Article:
NO NEED  FOR  MARTIAL  LAW,  PALACE  STRESSES

MANILA, September 25, 2005 (MANILA TIMES) President Arroyo doesn’t need to declare martial law to deal with street protests seeking her ouster, officials said Saturday.

Opposition groups had warned that Mrs. Arroyo would resort to emergency rule to suppress continued unrest following the defeat of moves to impeach her on vote-rigging, bribery and other charges.

Justice Secretary Raul M. Gonzalez denied allegations by an opposition lawyer that the government has drafted a proclamation to crack down on critics.

“That is totally false. There is no such [proclamation],” he told ANC television. Gonzalez said he would not advise the President to impose martial rule, because “the climate in Congress won’t allow it” and because he expects immediate opposition from lawmakers.

But he has ordered a study of emergency steps to be taken if the economy deteriorates due to rising oil prices, citing constitutional provisions allowing a temporary government takeover of vital industries.

The President’s spokesman, Ignacio Bunye, dismissed speculation that the President was considering martial law.

“So-called emergency rule is far-fetched,” Bunye said in a statement Saturday. “Current threats and emergency situations can be handily covered by the police and the local governments.”

He said the government’s “preemptive calibrated response [to protest rallies] doesn’t mean that it is poised to exercise martial powers.”

On Wednesday, when 5,000 anti-Arroyo protesters marked the 33rd anniversary of the declaration of martial law, Executive Secretary Eduardo Ermita warned that the government would disperse rallies without permits and arrest those involved.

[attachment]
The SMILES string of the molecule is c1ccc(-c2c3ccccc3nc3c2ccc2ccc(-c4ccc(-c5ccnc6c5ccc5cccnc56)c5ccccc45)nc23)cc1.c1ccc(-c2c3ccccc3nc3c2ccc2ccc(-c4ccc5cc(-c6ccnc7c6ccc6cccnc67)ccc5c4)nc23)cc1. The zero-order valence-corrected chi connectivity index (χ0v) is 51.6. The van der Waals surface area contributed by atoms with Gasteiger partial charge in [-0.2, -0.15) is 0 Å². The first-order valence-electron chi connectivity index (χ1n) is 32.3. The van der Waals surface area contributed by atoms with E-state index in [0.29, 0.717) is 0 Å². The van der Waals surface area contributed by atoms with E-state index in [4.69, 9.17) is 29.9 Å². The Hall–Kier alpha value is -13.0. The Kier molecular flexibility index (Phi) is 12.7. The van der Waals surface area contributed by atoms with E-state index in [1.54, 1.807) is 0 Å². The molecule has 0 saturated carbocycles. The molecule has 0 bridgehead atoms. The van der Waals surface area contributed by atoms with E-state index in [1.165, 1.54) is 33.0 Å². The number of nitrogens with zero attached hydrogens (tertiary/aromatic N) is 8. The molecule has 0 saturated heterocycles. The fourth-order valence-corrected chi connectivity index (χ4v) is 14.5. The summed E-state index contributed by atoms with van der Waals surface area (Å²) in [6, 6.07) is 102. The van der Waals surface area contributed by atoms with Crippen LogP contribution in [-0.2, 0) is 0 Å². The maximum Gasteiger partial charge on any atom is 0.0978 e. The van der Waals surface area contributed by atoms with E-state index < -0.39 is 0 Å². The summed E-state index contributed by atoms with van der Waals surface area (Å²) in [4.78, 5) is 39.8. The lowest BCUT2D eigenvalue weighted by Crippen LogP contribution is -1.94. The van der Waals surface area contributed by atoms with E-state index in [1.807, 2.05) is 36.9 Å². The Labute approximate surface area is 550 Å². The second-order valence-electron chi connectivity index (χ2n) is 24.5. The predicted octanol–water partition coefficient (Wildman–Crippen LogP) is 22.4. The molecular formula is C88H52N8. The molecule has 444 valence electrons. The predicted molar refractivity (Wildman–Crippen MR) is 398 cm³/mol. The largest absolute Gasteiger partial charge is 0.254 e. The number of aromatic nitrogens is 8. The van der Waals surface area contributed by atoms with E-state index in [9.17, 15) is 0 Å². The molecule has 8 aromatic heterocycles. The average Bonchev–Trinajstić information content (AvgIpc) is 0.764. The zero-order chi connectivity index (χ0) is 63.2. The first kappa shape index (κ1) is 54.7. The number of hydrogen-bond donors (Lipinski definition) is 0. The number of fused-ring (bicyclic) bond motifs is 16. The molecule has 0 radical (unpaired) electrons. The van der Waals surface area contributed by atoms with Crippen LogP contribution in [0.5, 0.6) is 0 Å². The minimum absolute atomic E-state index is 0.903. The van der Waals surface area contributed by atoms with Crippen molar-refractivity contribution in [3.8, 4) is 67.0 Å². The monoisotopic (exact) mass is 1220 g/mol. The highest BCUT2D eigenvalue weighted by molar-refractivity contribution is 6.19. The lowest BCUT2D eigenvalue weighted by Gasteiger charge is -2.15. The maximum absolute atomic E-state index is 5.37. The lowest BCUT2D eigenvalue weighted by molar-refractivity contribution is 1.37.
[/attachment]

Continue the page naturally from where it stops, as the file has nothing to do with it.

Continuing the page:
Ermita said the move follows intelligence reports of “credible plans of antigovernment groups to inflame the political situation, sow disorder and incite people against the duly constituted authorities.”

Later, Mrs. Arroyo said her government “will not tolerate” rallies that block traffic, hinder commerce and hurt the economy.

“Our government respects the rights of our people to assemble and to petition the government for redress of grievances. However, these rights, as guaranteed by the Constitution, are not absolute,” she said in a statement.

Bunye said on Saturday that it is not only the Catholic Church that is supporting the President’s preemptive calibrated response to rallies but also the majority of the citizenry who want to go on with their daily lives.

Noting the inconvenience the rallies have been causing ordinary office workers particularly in Makati, the Catholic Bishops Conference of the Philippines on Friday issued a statement supporting the President’s order for a preemptive calibrated response to street protests without permits.

The CBCP agreed with the President that national interest and public order justified the implementation of the new policy, which amends the government’s stance of maximum tolerance.

The preemptive calibrated response, Bunye said, has replaced the policy of maximum tolerance because this has often been abused to the point that the protesters no longer respect authority.

The CBCP president, Archbishop Fernando Capalla of Davao, said the mass protest actions initiated by the opposition and militant groups demanding Mrs. Arroyo’s resignation have disrupted business and classes in the country’s premier financial district in Makati City. --AP and PNA

GMA vows no martial law but crackdown on protests to continue 09/25 3:20:21 PM

MANILA (AFP) - President Gloria Arroyo's government on Sunday described fears of martial law as "hogwash" but said a crackdown on street protests calling for her ousting will continue.

Arroyo's critics "should not whip up imagined fears of martial law" and such allegations "are plain hogwash," presidential spokesman Ignacio Bunye said, reacting to statements by the political opposition.

The president last week announced a "calibrated preemptive" response against street protests and abandoned the policy of what she called "maximum tolerance." She said protests were disrupting business, leading to heavy economic losses.


Chief News Editor: Sol Jose Vanzi

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